Wednesday, February 10, 2010

Comedy rising out of the ashes of Comedy

This cartoon features Bugs Bunny, that jocular witty rabbit, doing an impression of Groucho Marx, a well-known actor/comedian of the early 1900s. This cartoon still is a satire in the sense that we, as an audience recognize it to be Groucho even know it is a rabbit whose actual features don’t resemble Groucho in either a strong or remote way. What makes this cartoon successful are the presents of the heavy beard, the glasses, and the cigar; the trademarks of Groucho. I believe in the actual cartoon Bugs also talked and walked like the actor. This is an apt demonstration of the balance within a caricature between like an unlike, the ridiculous and exaggerated, and accurate representation. The cartoonist only portrayed the striking features of Groucho, his trademarks, and in a in a way his wise-guy nature (which is similar in a way to Bugs’), so that there remains no ambiguity to who Bugs is imitating. The features the cartoonist chose to portray where both economical and essential.

I found this cartoon to be interesting and satiric on another level. In one sense it is not a caricature but an impersonation. Bugs bunny is not the exaggerated form of Groucho but is merely dressed up to imitate him. The factious rabbit is as realistic a figure, in my mind, as the human actor. I am not of the generation who has grown up being entertained by Groucho. Actually, I have never seen a photograph of him until I wrote this paragraph. The first, and only, impression I have ever taken of Marx is this reference to him in this particular Bugs Bunny carton. The Bugs Bunny Groucho Marx is more real to me than the reality. In fact, I probably wouldn’t even have been aware of his existence if it had not been for my seeing this carton as a very young child and asking my mother: why bugs was acting in that particular way? As we have touched on earlier, caricatures (which deal with particular issue pertinent to a specific time period) are ways of connecting the past to the present, and the present to the future.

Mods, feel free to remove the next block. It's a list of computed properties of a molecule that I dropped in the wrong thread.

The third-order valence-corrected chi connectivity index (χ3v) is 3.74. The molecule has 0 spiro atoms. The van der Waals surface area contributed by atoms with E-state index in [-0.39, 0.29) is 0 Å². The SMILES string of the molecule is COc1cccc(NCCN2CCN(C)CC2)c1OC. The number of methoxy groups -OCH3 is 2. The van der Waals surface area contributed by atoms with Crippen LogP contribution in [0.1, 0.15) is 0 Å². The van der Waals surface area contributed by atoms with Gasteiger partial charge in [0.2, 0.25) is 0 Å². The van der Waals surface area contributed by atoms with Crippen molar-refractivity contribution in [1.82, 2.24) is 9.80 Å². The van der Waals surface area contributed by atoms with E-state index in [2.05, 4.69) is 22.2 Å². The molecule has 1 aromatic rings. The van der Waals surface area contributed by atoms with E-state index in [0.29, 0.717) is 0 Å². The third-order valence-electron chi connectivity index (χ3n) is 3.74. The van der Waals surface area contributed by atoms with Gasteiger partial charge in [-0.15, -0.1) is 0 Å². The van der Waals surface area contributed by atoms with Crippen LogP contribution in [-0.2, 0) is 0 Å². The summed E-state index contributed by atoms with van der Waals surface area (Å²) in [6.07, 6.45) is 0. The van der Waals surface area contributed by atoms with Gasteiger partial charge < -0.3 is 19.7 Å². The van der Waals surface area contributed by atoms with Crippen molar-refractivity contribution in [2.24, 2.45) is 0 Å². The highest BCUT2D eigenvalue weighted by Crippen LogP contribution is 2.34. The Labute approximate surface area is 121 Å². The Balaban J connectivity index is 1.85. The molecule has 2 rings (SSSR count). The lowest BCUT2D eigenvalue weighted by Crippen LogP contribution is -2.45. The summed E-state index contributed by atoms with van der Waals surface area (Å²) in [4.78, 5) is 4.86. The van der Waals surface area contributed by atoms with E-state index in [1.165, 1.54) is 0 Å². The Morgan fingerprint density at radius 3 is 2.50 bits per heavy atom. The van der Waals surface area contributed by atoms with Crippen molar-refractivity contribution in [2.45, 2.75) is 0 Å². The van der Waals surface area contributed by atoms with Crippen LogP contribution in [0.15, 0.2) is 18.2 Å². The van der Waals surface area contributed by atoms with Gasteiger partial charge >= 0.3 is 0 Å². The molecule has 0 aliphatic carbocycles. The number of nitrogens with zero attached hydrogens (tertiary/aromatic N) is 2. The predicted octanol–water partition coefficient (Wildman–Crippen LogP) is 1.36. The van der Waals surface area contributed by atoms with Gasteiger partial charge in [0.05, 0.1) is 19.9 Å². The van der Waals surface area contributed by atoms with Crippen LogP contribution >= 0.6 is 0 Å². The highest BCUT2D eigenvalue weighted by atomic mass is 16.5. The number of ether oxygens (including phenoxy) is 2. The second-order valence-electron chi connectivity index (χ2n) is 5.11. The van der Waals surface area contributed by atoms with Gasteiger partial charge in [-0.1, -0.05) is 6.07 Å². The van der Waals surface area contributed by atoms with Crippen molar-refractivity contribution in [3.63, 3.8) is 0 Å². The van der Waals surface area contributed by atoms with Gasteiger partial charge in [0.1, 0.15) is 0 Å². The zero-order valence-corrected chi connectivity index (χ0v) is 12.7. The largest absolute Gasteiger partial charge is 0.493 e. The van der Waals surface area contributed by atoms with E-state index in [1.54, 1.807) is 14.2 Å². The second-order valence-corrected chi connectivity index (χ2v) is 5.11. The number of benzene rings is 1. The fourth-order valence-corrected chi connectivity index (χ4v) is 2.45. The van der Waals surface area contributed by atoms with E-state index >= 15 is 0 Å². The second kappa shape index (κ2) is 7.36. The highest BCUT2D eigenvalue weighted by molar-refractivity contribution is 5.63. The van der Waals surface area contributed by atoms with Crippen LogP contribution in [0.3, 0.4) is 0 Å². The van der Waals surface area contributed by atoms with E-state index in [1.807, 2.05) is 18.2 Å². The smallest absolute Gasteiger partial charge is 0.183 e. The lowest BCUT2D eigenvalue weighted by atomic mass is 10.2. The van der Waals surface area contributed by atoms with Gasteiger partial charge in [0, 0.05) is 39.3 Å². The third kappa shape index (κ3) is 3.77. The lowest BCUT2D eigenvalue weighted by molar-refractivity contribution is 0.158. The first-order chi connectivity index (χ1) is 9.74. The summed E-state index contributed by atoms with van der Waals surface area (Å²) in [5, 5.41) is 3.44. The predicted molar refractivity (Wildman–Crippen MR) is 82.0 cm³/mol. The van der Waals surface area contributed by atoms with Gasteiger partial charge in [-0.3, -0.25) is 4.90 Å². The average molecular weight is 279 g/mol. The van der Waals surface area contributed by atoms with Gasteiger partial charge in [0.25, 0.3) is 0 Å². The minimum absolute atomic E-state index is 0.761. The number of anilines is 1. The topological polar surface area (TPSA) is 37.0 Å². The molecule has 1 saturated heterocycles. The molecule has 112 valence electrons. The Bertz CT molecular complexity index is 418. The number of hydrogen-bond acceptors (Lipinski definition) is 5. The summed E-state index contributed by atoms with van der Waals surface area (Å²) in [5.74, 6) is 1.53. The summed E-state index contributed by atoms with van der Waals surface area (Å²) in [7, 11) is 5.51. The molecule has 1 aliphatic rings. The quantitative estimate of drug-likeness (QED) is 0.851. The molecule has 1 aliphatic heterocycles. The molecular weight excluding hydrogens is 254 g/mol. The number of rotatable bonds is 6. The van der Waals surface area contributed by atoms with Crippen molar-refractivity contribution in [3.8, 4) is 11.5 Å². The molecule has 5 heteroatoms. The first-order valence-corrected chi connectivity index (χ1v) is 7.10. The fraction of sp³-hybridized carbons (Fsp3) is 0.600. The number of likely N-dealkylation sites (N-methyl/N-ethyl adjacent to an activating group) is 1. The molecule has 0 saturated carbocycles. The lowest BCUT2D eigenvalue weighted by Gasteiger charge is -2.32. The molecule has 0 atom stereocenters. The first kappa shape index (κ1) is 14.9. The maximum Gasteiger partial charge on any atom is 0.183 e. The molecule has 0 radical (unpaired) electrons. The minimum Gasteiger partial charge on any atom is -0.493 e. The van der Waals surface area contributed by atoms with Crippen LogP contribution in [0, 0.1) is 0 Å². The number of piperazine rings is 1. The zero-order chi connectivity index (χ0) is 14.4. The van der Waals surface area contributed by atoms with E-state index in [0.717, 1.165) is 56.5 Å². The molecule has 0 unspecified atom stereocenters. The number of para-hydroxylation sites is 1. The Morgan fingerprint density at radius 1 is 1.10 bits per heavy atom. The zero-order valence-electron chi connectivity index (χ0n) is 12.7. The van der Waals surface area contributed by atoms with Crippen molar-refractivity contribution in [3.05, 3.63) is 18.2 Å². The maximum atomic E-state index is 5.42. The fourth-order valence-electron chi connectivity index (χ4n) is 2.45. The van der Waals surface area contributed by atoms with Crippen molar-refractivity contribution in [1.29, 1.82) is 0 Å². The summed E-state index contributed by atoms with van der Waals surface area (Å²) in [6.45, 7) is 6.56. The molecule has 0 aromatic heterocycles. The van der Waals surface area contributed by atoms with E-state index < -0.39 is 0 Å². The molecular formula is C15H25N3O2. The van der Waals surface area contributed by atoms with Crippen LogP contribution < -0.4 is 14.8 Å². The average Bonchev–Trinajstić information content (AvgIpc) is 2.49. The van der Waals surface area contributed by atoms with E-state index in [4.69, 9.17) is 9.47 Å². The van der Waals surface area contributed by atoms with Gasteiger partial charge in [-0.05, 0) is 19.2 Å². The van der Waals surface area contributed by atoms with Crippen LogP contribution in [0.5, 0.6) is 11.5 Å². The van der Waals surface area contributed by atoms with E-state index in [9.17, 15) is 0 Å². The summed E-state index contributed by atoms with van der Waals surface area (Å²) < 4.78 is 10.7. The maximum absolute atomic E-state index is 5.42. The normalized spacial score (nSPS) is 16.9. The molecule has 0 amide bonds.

This cartoon is interesting in another sense. It calls into question: is the comedian the cartoonist or the live human? I feel like the image unintentionally makes a comment on the play of technology on entertainment and how the actors of yesterday are now (partly anyway) cartoons or computer imagery of today. Bugs, as well as Groucho, is a comedian.

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